With bipolar II, you have to have at least one hypomanic period as well as a severe depressive period that lasts at least 14 days. There are distinct differences between mania and hypomania, but the main difference is that hypomania is a milder form of mania. Those who are suffering from bipolar two hypomania typically are still able to function at work and in social situations. Those with hypomania do not have psychotic episodes or hallucinations. In addition, some individuals with bipolar one disorder may have hypomania often while others may only get them once or twice. Another difference is that the symptoms of hypomania last at least four days but are shorter than mania symptoms, which last for at least seven days. Some of the symptoms of hypomania include:

  • Bad decision making
  • Less impulse control
  • More talkative than usual
  • Average ability to perform at work and home life
  • Fairly good connection with reality
  • Feeling more creative and productive than usual
  • Being in a good mood for no reason

Those with bipolar two disorder also have signs of depression, such as:

Signs Of Depression

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  • Feeling sad or hopeless for more than two weeks
  • Forgetfulness
  • Inability to concentrate
  • Trouble making decisions
  • Sleeping more than usual but still exhausted
  • Less energy than normal
  • Weight gain or loss
  • Eating more or less than usual
  • Not showing interest in typically enjoyed activities
  • Isolating yourself
  • Feels like you are moving and thinking slower than usual
  • Thoughts of suicide also known as ideation

Causes

Although experts have not found one proven cause of these disorders, there have been many studies done that connect the disorder to certain markers such as genetics. In fact, genetics is the number one risk factor of bipolar disorder and the studies have shown some definite connections. However, there are other risk factors or "causes" that are being studied as well. As of right now these factors are being considered and studied more closely. The main factors include:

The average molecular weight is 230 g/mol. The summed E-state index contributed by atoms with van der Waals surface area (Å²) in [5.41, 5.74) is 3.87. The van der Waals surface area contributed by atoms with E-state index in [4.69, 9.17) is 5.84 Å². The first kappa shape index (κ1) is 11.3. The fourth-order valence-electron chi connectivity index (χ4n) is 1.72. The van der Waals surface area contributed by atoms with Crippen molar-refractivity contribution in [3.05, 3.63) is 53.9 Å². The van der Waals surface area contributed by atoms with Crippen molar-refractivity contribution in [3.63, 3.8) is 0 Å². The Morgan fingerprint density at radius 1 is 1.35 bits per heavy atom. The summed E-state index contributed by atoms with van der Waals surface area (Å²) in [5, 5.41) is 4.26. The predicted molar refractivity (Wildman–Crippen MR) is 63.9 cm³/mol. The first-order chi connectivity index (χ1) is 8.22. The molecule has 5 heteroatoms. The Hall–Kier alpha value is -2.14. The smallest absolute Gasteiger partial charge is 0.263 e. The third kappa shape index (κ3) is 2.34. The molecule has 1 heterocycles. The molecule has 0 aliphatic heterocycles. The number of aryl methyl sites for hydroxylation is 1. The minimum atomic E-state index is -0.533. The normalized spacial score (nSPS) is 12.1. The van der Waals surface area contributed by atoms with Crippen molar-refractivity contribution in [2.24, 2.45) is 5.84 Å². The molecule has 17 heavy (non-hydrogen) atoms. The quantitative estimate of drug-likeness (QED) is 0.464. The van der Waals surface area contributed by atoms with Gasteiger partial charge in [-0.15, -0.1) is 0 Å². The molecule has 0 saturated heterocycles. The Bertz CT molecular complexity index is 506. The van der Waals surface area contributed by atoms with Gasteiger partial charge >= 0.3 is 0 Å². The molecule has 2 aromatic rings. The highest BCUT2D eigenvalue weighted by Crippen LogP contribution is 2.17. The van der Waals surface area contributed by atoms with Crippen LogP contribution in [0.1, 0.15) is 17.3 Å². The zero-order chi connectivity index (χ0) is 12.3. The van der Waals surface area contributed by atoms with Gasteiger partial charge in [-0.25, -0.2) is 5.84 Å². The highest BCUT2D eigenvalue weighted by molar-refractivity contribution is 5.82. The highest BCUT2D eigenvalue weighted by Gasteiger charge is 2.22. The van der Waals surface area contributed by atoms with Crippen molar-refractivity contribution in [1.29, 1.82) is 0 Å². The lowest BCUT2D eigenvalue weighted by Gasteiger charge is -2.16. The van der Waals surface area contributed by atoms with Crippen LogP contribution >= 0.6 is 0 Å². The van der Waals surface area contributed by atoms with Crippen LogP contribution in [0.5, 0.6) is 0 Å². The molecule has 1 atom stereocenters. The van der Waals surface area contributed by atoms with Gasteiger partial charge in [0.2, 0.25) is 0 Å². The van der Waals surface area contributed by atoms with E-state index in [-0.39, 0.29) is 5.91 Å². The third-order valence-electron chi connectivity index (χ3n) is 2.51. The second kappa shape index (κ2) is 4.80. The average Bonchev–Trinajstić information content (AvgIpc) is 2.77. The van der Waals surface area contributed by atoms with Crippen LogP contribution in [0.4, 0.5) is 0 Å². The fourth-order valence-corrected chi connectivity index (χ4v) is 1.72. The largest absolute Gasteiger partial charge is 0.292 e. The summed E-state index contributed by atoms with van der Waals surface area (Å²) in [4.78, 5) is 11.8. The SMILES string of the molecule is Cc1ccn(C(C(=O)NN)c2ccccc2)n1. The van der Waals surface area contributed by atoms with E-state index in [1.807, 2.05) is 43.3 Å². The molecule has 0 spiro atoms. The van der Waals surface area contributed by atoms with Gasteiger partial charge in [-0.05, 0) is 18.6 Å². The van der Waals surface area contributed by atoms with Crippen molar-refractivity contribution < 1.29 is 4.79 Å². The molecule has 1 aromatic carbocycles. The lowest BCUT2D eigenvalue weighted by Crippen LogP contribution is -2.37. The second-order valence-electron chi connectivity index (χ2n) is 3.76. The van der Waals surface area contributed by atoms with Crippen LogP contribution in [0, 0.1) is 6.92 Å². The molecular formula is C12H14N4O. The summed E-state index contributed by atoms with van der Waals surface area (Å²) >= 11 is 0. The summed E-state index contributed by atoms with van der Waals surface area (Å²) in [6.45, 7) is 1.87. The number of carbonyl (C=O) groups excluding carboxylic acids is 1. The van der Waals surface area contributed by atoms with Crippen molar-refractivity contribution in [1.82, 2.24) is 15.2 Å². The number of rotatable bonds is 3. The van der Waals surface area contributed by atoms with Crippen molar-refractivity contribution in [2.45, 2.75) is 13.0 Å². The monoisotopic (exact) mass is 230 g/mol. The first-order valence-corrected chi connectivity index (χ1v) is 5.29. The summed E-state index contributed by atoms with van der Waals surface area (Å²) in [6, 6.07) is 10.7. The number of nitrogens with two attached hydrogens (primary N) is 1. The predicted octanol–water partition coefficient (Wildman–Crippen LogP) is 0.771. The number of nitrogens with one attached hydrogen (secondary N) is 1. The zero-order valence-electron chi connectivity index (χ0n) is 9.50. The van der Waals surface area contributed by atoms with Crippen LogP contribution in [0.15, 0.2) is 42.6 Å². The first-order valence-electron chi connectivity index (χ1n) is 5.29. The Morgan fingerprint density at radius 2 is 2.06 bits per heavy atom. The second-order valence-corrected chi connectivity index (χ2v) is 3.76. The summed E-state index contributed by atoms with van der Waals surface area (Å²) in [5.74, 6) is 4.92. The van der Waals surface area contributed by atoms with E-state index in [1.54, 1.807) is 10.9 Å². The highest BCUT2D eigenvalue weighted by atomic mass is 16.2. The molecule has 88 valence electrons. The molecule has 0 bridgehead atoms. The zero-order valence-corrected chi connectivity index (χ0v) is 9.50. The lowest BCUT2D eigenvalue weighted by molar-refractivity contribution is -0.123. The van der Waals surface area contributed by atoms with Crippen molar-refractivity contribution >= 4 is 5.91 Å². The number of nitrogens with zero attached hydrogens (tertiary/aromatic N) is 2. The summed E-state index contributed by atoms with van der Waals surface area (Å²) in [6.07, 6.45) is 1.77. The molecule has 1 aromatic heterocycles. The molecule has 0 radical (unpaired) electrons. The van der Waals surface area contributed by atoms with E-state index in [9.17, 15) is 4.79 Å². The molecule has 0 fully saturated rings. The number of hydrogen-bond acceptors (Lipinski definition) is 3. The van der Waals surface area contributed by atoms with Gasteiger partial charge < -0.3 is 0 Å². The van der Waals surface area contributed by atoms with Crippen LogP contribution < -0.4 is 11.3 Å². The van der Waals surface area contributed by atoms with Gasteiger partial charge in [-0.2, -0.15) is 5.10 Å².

• Genetics such as parents or siblings with the disorder
  • Lifestyle such as exposure to toxins or drugs during pregnancy
  • A stressful major event
  • Brain chemistry imbalance
  • Differences in brain function and structure
  • Chronic ear infections
  • Heavy metal exposure during pregnancy or as an infant
  • Allergies

Genetics

According to several studies, several genetic markers have been found to possibly have something to do with bipolar disorder. This is a gene that is found in your DNA that can be used to identify certain traits. Although there is no single gene that stands out, there are several that have been found in those who have the disorder. These include:

  • ODZ4 - rs12576775: The rs12576775 variant of the ODZ4 gene has been found in those with bipolar disorder but because it is also found in other disorders like schizophrenia, depression, attention deficit hyperactivity disorder (ADHD), and autism. Scientists are doing more studies to determine the connection.
  • NCAN - neurocan: NCAN is a large gene that changes a protein found in certain areas of the brain. This protein is responsible for several tasks on a cellular level. However, experts have not found a clear correlation between this gene and bipolar disorder yet.